Therefore the voice of predestination is used still for the sins of the rejected. I respond. Peter does not speak about the wicked intent, will and action of the Jews, as if this was decreed by God. In the former section, he affirms by an astonishing and indescribable temperament of righteousness and mercy that the decree is from God that the Son was made a victim for us, whom the Father still would have handed over to temporal death, so that he would win eternal life for us. In the latter section, he shows that rulers and people with their insanity would be able to do nothing more against Christ, expect that, which God had decreed for the salvation of the human race. And the answer to the argument pertains to this:
The will which agrees with the divine will is good.
The will of the Jews agrees with the divine which wishes the death of the Son, whom they themselves wanted killed.
Therefore the Jews will was good.
I respond to the initial argument. The true will is greater, if the will agrees according to all the causes. [I respond] to the following argument. False is the following [argument], because there is a manifold distinction in the will of God and of the Jews. The motivating cause in God is the immense mercy of God towards the human race, and the intercession of the Son offering himself for the atoning punishment in our place, but in the Jews, the motivating cause is the burning desire against Christ. Then the formal thing which God wants is the obedience of his Son, but the formal thing that the Jews want is a mangling, execution, and torment which they wish to last forever. At last the final causes are in God, the appeasing of God’s wrath, the reconciliation of men with God, the glory of God, the salvation of men etc, but in the Jews the destruction of Christ, eternal death, and a confirmation of errors, idolatry, and sin. Therefore the causes in God and in the Jews do not agree, nevertheless they arrive at the same objective, as a surgeon and robber arrive at the same objective. Look at Ephiphanius15 against the Caianites or Cainites.16
Did God preordain Judas’s betrayal and the Jews’ sin?
Not at all, for he who sins is from the devil. Wickedness is absent from God, iniquity from the Omnipotent. Certainly God preordained the obedience and satisfaction of his Son in place of the human race. For the execution of this preordination, that which belongs to inflicting bad things, the wicked and hardened ones act willingly. They are not driven by God, but by the devil and his evil, nor do they want what God wants, but the opposite. For God wants good, but they themselves want bad and the ruin of Christ. But although God knows in his eternal foreknowledge from eternity these things would happen in this way, nevertheless he does not want, assist, nor approve the sin of Judas or the Jews. Moreover although God foreknew that they would be vessels of wrath, who would give themselves to their own madness by rejecting Christ, he forsook them, and allowed them to be carried by their own desires and by the instigation and urging of the devil; nevertheless in his eternal, unchangeable, and definite plan he leads all theses things to the best outcome, which is the glory of God and salvation of men. This is the good end of God’s predestination: However the sin itself of Judas and the Jews is from the devil, and although God prohibits and punishes it, the sin is still committed.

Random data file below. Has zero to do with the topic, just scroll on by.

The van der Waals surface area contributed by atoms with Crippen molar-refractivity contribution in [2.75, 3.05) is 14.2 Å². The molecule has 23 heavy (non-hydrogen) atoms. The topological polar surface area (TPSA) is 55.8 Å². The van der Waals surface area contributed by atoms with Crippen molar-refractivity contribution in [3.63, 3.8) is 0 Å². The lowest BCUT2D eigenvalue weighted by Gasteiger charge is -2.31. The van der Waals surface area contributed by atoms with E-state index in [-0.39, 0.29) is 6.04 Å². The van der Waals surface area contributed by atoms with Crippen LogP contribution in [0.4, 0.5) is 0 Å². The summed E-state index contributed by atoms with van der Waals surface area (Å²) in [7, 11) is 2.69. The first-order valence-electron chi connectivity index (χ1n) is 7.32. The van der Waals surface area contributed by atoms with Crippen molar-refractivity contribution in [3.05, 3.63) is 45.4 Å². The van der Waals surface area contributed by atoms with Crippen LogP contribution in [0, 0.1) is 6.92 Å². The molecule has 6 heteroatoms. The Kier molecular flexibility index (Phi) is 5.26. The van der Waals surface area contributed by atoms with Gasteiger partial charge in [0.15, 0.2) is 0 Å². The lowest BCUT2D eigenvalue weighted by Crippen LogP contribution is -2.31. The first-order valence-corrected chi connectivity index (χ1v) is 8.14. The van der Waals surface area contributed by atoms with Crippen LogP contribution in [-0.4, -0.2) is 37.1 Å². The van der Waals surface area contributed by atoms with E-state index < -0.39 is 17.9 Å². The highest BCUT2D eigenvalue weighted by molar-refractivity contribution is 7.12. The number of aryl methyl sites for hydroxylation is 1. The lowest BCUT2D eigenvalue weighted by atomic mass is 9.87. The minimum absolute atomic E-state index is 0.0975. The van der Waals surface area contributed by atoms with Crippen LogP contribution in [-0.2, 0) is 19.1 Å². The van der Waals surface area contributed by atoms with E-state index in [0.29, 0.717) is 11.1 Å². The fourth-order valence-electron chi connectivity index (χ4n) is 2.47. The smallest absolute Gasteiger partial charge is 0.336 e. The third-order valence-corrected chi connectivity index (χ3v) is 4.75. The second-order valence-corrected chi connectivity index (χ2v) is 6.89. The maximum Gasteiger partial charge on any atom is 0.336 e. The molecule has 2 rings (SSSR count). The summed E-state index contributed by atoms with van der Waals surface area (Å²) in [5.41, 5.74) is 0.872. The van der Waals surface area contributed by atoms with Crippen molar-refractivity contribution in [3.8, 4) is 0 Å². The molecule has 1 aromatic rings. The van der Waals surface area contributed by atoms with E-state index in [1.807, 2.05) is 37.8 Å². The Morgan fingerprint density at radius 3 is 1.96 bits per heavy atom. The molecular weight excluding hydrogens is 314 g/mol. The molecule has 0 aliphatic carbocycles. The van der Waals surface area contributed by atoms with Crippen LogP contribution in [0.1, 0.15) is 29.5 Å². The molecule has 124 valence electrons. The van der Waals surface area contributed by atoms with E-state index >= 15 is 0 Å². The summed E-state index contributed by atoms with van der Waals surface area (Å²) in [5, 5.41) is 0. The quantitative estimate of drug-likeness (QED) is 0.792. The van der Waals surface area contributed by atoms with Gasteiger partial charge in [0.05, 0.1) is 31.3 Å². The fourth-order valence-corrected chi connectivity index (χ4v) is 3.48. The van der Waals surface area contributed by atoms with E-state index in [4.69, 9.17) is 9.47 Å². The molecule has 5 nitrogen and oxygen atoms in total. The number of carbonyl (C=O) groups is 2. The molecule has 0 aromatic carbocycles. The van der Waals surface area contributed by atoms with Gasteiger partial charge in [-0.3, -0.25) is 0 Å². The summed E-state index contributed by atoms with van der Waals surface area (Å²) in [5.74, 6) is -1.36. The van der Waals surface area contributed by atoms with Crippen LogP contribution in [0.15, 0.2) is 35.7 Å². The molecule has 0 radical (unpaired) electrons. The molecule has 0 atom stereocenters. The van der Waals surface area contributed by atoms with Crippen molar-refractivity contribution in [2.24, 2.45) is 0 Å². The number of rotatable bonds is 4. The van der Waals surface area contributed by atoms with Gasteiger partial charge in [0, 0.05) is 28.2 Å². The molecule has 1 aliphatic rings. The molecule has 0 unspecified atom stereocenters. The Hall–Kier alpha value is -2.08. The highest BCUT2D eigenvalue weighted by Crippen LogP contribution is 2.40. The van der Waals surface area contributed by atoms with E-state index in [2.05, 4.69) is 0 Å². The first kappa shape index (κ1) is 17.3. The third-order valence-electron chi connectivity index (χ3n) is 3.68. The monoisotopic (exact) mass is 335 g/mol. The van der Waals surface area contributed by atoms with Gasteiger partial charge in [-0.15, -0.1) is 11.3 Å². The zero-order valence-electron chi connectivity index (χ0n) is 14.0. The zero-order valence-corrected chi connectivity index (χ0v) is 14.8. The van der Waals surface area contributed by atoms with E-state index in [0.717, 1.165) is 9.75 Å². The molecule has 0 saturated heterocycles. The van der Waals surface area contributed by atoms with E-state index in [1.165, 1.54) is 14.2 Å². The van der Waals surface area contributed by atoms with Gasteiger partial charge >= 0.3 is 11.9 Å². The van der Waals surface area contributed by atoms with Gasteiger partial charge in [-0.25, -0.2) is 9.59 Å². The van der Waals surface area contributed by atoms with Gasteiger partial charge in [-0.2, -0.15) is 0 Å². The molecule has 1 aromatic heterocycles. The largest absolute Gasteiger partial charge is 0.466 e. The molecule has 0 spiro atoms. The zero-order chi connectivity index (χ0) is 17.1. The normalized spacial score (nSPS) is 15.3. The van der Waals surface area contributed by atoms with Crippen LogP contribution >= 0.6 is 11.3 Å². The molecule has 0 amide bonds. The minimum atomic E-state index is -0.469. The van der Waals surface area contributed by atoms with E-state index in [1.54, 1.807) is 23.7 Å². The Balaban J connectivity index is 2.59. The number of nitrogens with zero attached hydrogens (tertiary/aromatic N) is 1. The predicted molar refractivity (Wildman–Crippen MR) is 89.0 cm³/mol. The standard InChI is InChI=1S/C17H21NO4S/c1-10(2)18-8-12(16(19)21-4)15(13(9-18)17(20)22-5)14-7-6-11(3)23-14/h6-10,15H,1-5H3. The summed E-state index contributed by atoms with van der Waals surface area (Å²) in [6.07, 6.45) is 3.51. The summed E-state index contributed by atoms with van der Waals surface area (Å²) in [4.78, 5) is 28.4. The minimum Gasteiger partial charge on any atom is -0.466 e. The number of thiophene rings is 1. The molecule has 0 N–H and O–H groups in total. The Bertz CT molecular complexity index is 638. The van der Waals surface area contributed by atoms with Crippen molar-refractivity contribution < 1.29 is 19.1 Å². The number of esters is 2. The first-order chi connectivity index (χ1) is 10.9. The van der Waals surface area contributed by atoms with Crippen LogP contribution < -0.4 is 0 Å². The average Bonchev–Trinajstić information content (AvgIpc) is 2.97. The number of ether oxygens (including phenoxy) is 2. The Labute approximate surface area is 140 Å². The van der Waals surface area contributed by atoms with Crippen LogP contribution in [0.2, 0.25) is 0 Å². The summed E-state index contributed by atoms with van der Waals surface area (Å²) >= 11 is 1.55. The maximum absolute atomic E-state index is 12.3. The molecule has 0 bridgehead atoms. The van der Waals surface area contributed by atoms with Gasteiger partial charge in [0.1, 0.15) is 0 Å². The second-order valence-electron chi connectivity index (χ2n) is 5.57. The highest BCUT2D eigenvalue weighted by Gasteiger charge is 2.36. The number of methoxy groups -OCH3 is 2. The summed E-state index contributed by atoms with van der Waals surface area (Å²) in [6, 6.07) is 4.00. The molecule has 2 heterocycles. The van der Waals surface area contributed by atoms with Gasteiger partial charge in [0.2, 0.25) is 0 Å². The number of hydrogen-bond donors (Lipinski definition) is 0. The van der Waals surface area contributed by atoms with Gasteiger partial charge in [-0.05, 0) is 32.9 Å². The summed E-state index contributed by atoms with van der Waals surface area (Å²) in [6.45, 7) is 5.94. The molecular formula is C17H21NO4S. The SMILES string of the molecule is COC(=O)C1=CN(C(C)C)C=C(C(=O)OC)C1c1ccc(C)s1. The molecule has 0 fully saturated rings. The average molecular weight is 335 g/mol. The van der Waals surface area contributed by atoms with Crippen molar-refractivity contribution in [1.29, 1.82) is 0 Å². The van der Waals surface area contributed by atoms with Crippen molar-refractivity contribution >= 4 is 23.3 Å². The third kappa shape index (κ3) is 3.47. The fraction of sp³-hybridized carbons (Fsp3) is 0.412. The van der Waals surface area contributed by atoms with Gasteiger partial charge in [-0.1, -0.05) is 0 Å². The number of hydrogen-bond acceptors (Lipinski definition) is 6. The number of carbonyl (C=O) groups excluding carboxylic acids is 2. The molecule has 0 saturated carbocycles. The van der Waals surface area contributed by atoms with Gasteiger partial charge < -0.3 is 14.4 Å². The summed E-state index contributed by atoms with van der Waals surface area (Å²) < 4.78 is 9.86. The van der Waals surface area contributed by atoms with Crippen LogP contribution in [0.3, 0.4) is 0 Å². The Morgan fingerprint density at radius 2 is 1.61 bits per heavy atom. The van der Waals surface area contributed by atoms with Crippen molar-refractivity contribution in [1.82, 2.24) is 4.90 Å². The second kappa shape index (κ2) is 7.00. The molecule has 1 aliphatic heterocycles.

Why does God not avert and stop the sin, since he would easily be able to stop it?
Why does God not immediately destroy and punish the wicked?
Augustine [said], “God allows so many hideous things to happen in thoughts, words, and actions, so that everywhere his judgments are feared and from the impure preparation of wickedness, the most pure discipline becomes sweet, and also it gives honor to him. Moreover it raises fear and modesty for him, who did not fall into these bad things either when that was ruling or when that was rising up from there.”
Gerson17 [said], “If God would want to condemn humans, he would have done it already long ago and would not ask us to trust in his help and goodness, just as he condemned the demons and would not give the Son and gives no desire or time for repentance.”
Does God often punish sin with sins or does he not want sin?
God desires sin neither from the beginning, in the middle, nor in the end. And they blasphemed, who give to God any blame for sin. Moreover he wants punishment, the law and execution of which is a work of God’s will. And with the reasoning of punishment, he still desires the law of retaliation, so that through that which one sins, he is punished by the same thing. Moreover two observations or rules are to be maintained for us.
The first is as often as God punishes sin with sin, then he uses the wicked ones or vessels of wrath for the execution of the punishment. Their nature is nothing other than to sin, to resist God, and otherwise be subject to condemnation, although their natures are not used for that punishment, which God wants. Therefore they are as a staff, which a father uses, and then throws it into the fire, as are Absalom, Assyria (Isa. 10) and today the Turks, and similar enemies of the true church, who do not repent.
The second is whatever whether rewards or punishment happens to the pious as a benefit, these happen when God arranges the event in this way, although in the middle many things are erred, the cause of which is not God, but the devil and the perverse nature of men. On the other hand, whatever happens to bad men is bad that happens with God arranging the event in this way according to his just wrath, such things are the means, the nature and disorder of which ought to be ascribed not to God, but to the devil and men. For God determines everything in his eternal plan for the best outcome, whether for the salvation of the pious or for the fall of the wicked, indeed the former is free, but the reason for the latter is it is owed and merited.
Why does God allow many to live in their blindness, and still allow that many perish in that?
The cause of blindness and ruin is found in man, not only in the reasoning of the original perversity, but also in the reasoning of the contempt of the doctrine resounding in the church, which men ought to hear and when they do not hear it, they are punished with the just judgment of God.
Therefore the first cause of this same blindness is the just wrath of God against sin and vessels of wrath.